Cheap gasoline prices have led to a recent uptick in vehicle emissions, despite the fuel standards, at the same time that coal is being rapidly displaced by an abundance of cheap natural gas and the steady rise of renewable energy, driving a sharp decline in CO2 emissions from the power grid.

While coalminers have lost their jobs to technological advancement and environmental protesters have thrown their bodies in the path of oil pipelines, there has been far less to disrupt the basic emissions-emitting models of cars, trucks and planes.

Americans are buying larger cars and taking more flights – domestic aviation emissions grew 10% between 2012 and 2016 – and face little opposition in doing so.

“The change in power generation has been very impressive over the past 10 to 15 years,” said Brett Smith, assistant director of the Center for Automotive Research.

“In the automotive sector, there isn’t the same push. There are certainly Americans concerned about global warming but people are driving bigger and bigger vehicles each year. It’s not a priority for them. The cost of fuel is pretty cheap and at the moment there isn’t a better option out there than the internal combustion engine.”

Transport accounts for about a quarter of all US planet-warming emissions but also poses a direct health threat to about 45 million Americans who live, work or attend school within 300ft of roads that are shrouded in high air pollution levels.

This pollution can stunt lung growth, trigger asthma attacks, exacerbate heart disease and cause developmental problems. The EPA estimates 17,000 schools across the US are located next to roads with heavy traffic, with children from low-income and minority groups disproportionately put at risk. California is the only state in the US to ban the construction of a school on the cheap land found beside major highways.

US cities haven’t emulated the likes of London and Stockholm by charging drivers a congestion fee to coax them on to public transport, cycling or walking; nor does the US feature the comparatively high rates of fuel tax seen in Europe. France’s move to ban sales of petrol and diesel cars by 2040 would be politically unthinkable in the States.

But the air is much cleaner in American cities than it was in the 1970s, and a world away from the fug that now envelops Beijing and Delhi, in part due to vehicle emissions standards that have progressively been ratcheted up by the EPA.

That trajectory has been cast in doubt by the Trump presidency. In March, the EPA scrapped a deal struck between Barack Obama’s administration and automakers that would require new cars to run 54.4 miles per gallon of fuel, up from 27.5 miles per gallon, by 2025.

The White House said the new rules had been “shoved down the throats” of car makers, with the main industry lobby group pointing out that consumers overwhelmingly prioritize safety, driving performance and value for money over fuel efficiency. There are more than 70 car models on sale that achieve 40 miles per gallon and they account for just 1% of total new vehicle sales.

Then, last month, the EPA cited “regulatory overreach” by the previous administration for its decision to waive clean truck standards that would have phased out “glider” vehicles that produce 55 times more diesel soot than new trucks. Scott Pruitt, administrator of the EPA, said his predecessors had “attempted to bend the rule of law and expand the reach of the federal government in a way that threatened to put an entire industry of specialized truck manufacturers out of business”.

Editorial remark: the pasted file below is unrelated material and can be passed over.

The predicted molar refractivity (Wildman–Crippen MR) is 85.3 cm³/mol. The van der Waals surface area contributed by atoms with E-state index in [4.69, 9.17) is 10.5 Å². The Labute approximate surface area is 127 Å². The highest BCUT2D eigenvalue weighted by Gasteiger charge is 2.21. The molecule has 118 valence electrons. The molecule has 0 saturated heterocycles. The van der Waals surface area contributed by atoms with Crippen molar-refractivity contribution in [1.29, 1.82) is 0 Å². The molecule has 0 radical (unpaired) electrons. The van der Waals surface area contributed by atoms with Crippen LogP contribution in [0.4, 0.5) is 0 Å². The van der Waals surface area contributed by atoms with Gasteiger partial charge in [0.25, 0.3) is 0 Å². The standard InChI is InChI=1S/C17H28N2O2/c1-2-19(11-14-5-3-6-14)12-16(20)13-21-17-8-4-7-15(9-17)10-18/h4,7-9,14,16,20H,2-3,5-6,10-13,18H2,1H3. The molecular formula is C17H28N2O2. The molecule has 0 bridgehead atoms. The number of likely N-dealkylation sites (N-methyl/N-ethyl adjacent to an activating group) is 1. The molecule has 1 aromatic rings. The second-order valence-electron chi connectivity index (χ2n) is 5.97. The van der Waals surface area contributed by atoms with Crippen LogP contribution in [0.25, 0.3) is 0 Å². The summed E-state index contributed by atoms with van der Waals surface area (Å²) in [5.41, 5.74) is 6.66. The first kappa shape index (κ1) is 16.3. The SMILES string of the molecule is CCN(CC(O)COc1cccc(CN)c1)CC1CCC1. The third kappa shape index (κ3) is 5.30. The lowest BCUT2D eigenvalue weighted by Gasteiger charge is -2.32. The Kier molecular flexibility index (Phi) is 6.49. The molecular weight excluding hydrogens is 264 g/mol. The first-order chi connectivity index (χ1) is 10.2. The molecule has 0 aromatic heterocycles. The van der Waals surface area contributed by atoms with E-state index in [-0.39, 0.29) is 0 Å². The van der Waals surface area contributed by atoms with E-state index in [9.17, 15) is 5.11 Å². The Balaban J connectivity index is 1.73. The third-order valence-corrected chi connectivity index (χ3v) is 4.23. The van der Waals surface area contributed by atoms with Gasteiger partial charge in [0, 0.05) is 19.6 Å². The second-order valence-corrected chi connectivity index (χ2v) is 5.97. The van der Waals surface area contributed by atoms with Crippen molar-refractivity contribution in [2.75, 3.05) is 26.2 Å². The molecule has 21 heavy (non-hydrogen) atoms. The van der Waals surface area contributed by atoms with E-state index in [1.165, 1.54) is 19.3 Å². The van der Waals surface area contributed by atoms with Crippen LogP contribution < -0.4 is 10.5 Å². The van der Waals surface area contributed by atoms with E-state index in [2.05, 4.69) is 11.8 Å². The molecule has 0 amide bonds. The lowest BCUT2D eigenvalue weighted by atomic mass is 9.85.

These rollbacks from the executive branch have dovetailed with an effort by Republicans in the Senate and the House to revamp fuel efficiency rules by replacing state and federal requirements with a single standard. Environmental groups and previous administration officials fear this will lead to a further weakening of emissions standards.

“America’s clean car standards have dramatically improved the fuel efficiency of vehicles, saving consumers billions of dollars and cutting pollution in the process,” said Carol Browner, a former administrator of the EPA.

“Instead of rolling back commonsense, successful and popular clean cars standards, we should focus on innovation and technology that will continue the auto industry’s growth and the pollution reductions we’ve achieved since these standards were first established.”

In the short term, this new approach risks a flashpoint between the federal government and California, which has a long-held waiver to enact vehicle pollution standards in excess of the national requirements. Twelve other states, including New York and Pennsylvania, follow California’s standards, an alliance that covers more than 130 million residents and about a third of the US vehicle market.

Nichols said she had been disturbed by signals coming from Pruitt and other EPA officials that she said show the federal government is looking to end California’s waiver.

“We are very concerned because these standards are the bedrock of our whole climate change platform,” she said. “Scott Pruitt has made threatening noises about the Californian waiver, saying that we are trying to run the country. It feels like this is going to be the next shoe to drop. If it does, we will litigate and fight for our rights in the political arena with other states and consumer advocates.”